To characterize nodule formation and viability over extended periods under flow, cultures were stained on day 7 by introducing calcein AM and ethidium bromide (Invitrogen) at a flow rate of 10 μL/min for 40 min while the chips remained in an incubator at 37 °C. The fluorescent signal of cleaved calcein is proportional to esterase activity as a reporter of cell viability, whereas ethidium bromide becomes brightly fluorescent upon passing through the cell membrane of dead or dying cells and intercalating into DNA. Mosaics of fluorescence image data (Fig. S3B) were obtained and stitched as described above. Calcein and intercalated ethidium bromide were excited with 488-nm and 559-nm laser sources, respectively. For quantification of overall viability, each channel (calcein, and intercalated ethidium bromide) was binarized as described above, and a mask of nodule regions in the 2D projection was computed as the summation of binary pixel values from each channel. In cases where “live” and “dead” pixels were colocalized, a logical operator was applied to assign the value to 1. Viability was reported as the ratio of total live pixels to total nodule area. This protocol is an adaptation of a methodology previously described to assess cytotoxic response (59, 60), modified here to draw comparisons among multiple untreated arms with differing growth conditions. Using the segmentation methodology above, object size analysis was performed on viable (calcein-positive) cells, and lists of estimated volumes from segmented images were binned into logarithmically spaced bins to create size-distribution histograms as previously described (59). The sensitivity and specificity of the object-identification algorithm in fluorescence images were validated for all initial cell concentrations by manual cell counting of representative fields compared with the same fields with arrows overlaid at each computer-identified object position (Fig. S3B). Data represent averages of multiarea mosaics from 3–6 channels per cell density from three independent experiments.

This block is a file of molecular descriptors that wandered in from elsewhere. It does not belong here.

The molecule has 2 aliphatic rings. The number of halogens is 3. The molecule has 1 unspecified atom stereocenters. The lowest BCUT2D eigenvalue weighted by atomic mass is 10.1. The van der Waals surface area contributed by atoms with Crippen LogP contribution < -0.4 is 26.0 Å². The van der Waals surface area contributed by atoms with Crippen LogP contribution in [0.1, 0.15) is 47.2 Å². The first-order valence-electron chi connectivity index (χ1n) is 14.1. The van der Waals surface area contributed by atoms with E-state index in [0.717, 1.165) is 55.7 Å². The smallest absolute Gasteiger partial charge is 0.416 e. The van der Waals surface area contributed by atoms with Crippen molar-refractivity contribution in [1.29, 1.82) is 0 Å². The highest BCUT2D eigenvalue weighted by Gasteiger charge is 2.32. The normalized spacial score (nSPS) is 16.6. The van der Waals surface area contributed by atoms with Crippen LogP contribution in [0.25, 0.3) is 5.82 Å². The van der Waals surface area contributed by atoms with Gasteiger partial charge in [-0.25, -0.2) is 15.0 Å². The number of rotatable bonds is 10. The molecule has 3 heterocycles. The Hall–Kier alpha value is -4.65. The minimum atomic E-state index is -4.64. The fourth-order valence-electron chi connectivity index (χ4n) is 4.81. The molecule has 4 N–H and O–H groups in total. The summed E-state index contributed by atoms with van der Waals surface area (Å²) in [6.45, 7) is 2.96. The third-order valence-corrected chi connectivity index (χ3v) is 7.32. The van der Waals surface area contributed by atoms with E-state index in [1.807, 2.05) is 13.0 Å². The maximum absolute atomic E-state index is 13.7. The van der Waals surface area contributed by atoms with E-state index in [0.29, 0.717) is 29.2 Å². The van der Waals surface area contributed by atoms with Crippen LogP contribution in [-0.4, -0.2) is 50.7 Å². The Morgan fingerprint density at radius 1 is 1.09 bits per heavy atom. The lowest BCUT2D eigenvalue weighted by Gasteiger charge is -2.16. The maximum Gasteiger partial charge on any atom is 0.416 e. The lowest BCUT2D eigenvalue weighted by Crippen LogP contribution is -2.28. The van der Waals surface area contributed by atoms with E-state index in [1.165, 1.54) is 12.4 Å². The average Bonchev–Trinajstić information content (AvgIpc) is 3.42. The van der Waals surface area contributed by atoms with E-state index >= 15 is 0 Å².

Volume and viability of 3D tumor nodules in nonflow 3D cultures after 7 d growth.

To image nodules under nonflow conditions, cultures were incubated with calcein and ethidium bromide reagents for 40 min. Fluorescence images were obtained with the Olympus FV-1000 confocal microscope as 2 × 2 image mosaics from the central region of each well using a 4× 0.16 NA objective. Analysis of nodule size and viability was performed in the same manner as for flow-based cultures. Data represent six wells per cell density from two independent experiments.

Measurement of the Matrigel bed profile.

To measure the profile of the Matrigel bed in microfluidic channels, 1.02 μm yellow-green fluorescent carboxylate-modified polystyrene microscopheres (Polysciences Inc) were incorporated into the cold GFR Matrigel before gelation to provide fluorescence contrast into beds (otherwise prepared as described above in Microfluidic Chip Design and Fabrication. Confocal fluorescence z-stacks were obtained along the length of the channel, merged, and rotated 90° to visualize the profile.